GUEST POST: An Alternative to Science Fiction’s Axis by Alexander Macris

Tuesday , 28, March 2017 5 Comments

I recently read an essay by Jeffro Johnson about the term “hard sf” and it prompted me to think through whether or not I agreed with the use of that term. I concluded I don’t.

So I propose that the “hardness/softness” axis be replaced with a pair of axes, “internal consistency” and “level of imagination.”

“Internal consistency” is the extent to which the story follows whatever its universe’s rules are with consistence. Stories with high internal consistency have a “canon” or “story bible” that they adhere to in consistently.

“Level of imagination” (or “Left to the Imagination”) measures how the story presents the rules of the universe. Low level of imagination means that the rules of the universe are spelled out to the reader in concrete detail. High level of imagination means the rules of the universe are left vague in the story (regardless of the extent to which the author has worked them out.)

HIGH SF: High IC, High LOI. Consistent, Imaginative. The universe makes sense given its author’s assumptions, but the story is driven by action and plot. The rules and science are in the background, not the foreground. Since they are consistent, a careful reader could “reverse-engineer” what’s going on or what the “laws” are at work if desired, but enjoyment of the story does not typically depend on the reader or protagonist caring about the rules.

CONCRETE SF: High IC, Low LOI: Consistent, Concrete. The universe makes sense given its author’s assumptions, and the enjoyment of the story arises in part from seeing how the universe works, or watching the protagonist use the rules to win (e.g. 3 Laws of Robotics gimmicks). The best “hard SF” falls into this genre. Note that it is irrelevant whether the science is compatible with our real-world science, only that it is internally consistent for the world.

POP SF. Low IC, High LOI: Inconsistent, Imaginative. The basic rules of the universe are routinely ignored or violated (e.g. Star Trek ships that move at the speed of plot, wildly inconsistent hyperspace travel times). This type of sci-fi often emerges in comics and cinema where joint authorship of a shared world across multiple media leads to inconsistency.

TRASH SF: Low IC, Low LOI: Inconsistent, Concrete. The basic rules of the universe are provided in detail, yet nevertheless are inconsistent. This is the sort of pablum that aspires to be “hard science-fiction” but cannot be taken seriously or enjoyed because it either makes gross errors in attempts to be consistent with real science, or has inconsistent or absurd universal rules, or has its protagonist act in ways that make no sense given the rules.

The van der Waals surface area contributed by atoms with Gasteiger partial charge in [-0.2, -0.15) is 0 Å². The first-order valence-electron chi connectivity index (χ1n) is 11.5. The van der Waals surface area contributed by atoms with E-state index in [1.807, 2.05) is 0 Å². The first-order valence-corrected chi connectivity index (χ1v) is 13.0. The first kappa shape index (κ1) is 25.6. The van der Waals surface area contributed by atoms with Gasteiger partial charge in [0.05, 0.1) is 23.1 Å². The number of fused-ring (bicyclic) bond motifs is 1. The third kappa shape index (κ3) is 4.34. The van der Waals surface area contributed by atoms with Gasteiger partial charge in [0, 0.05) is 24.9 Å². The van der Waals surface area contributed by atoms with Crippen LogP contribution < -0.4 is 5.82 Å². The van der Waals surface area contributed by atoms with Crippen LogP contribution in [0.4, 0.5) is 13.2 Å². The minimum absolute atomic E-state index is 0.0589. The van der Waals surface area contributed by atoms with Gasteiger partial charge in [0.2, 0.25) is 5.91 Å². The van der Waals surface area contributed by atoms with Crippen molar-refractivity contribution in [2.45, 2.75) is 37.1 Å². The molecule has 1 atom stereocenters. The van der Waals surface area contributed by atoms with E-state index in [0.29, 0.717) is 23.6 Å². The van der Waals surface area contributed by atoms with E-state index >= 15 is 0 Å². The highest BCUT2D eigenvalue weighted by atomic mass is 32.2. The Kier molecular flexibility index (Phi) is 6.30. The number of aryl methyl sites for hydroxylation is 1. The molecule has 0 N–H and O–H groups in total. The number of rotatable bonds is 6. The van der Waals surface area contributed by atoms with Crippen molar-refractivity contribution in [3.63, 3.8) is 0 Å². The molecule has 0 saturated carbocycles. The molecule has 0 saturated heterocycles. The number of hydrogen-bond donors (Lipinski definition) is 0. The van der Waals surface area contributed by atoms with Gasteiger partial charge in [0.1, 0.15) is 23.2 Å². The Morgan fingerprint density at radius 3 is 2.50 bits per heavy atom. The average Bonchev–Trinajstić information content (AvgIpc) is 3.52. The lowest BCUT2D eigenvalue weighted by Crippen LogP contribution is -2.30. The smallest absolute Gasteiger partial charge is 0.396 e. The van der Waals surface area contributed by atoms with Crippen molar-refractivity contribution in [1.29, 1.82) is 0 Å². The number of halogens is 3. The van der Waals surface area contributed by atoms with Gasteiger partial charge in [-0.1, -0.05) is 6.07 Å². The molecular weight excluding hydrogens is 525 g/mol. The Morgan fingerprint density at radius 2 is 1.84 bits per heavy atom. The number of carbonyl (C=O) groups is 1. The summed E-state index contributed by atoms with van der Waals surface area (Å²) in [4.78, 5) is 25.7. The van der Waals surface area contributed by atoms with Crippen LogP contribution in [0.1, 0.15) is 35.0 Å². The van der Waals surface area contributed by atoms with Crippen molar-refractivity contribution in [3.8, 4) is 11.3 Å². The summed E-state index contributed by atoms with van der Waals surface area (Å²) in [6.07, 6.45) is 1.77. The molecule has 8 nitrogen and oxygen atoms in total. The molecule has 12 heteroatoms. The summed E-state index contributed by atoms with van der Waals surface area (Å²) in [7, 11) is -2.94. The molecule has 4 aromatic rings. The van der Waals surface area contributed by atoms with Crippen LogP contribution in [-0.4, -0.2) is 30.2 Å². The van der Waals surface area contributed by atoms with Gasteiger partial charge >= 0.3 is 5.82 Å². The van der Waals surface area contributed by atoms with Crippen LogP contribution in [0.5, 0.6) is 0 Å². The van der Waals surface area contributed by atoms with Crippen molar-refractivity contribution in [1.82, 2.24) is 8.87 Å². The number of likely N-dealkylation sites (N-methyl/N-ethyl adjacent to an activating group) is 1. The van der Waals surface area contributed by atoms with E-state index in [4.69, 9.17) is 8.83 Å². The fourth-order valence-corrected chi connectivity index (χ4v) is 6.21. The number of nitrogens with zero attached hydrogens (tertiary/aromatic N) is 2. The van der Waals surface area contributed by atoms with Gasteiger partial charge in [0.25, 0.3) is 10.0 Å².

Assuming a 1-10 scale where 10 is consistent/imaginative, I’d rate some popular franchises as follows:

Star Wars: Consistency 4, Imagination 9. It’s pure Pop SF. It doesn’t even make sense on its own terms, but it’s fun.

Star Trek: Consistency 4-6, Imagination 4-6. Good Star Trek episodes tend to be Pop SF (with lots of action) or Concrete SF, with intelligent characters solving problems through science. Bad Star Trek episodes that combine technobabble with warp speed of plot shade into Trash SF (low consistency, low imagination).

Princess of Mars: Consistency 7, Imagination 8. High SF.


  • Rawle Nyanzi says:

    Hmm…I like this notion. Certainly more useful than talking about “genre.”

  • Dan Wolfgang says:

    It occurs to me that Jurassic Park would be an example of Concrete SF, while Westworld would be High SF. In Jurassic Park, they explain pretty well how they bought back the dinosaurs, but the inner workings of the robots in Westworld are left more or less to the viewer’s imagination.

  • deuce says:

    This certainly has at least as much validity/utility as the “Mohs Scale” we’ve been told about.

  • Brian Renninger says:

    It’s a Pournelle Axes for SF. More specific and descriptive and ultimately fruitless. The Pournelle Axes failed because no one uses them. No politician wants to admit to being a statist or an anarchist, nor do they ever want to admit that what they advocate isn’t strictly rational but, based on intuition. Same thing will happen here as a lot of authors will not want to admit their story has inconsistencies or isn’t very imaginative.

    And, second, fails because, the second degree of freedom eliminates black/white argument. People want either/or arguments. It just shuts down argument if you can just place a particular work in a general area of the chart. “This story sits about here.”; “Well, yeah, but, I would slide it a bit down and to the left.” This sort of discussion just doesn’t have the verve of: this isn’t this/is too. We are simple minded creatures.

    So, totally great approach and a tool set a clever author can use to calibrate where he wants to place his fiction. Kudos to Mr. Macris, it really is an excellent approach but, way too rational for “reasoned” debate.

  • Brian, that’s the kindest criticism of failure I’ve ever received – thank you! As an enormous fan of Pournelle I can only accept the critique with a grin.

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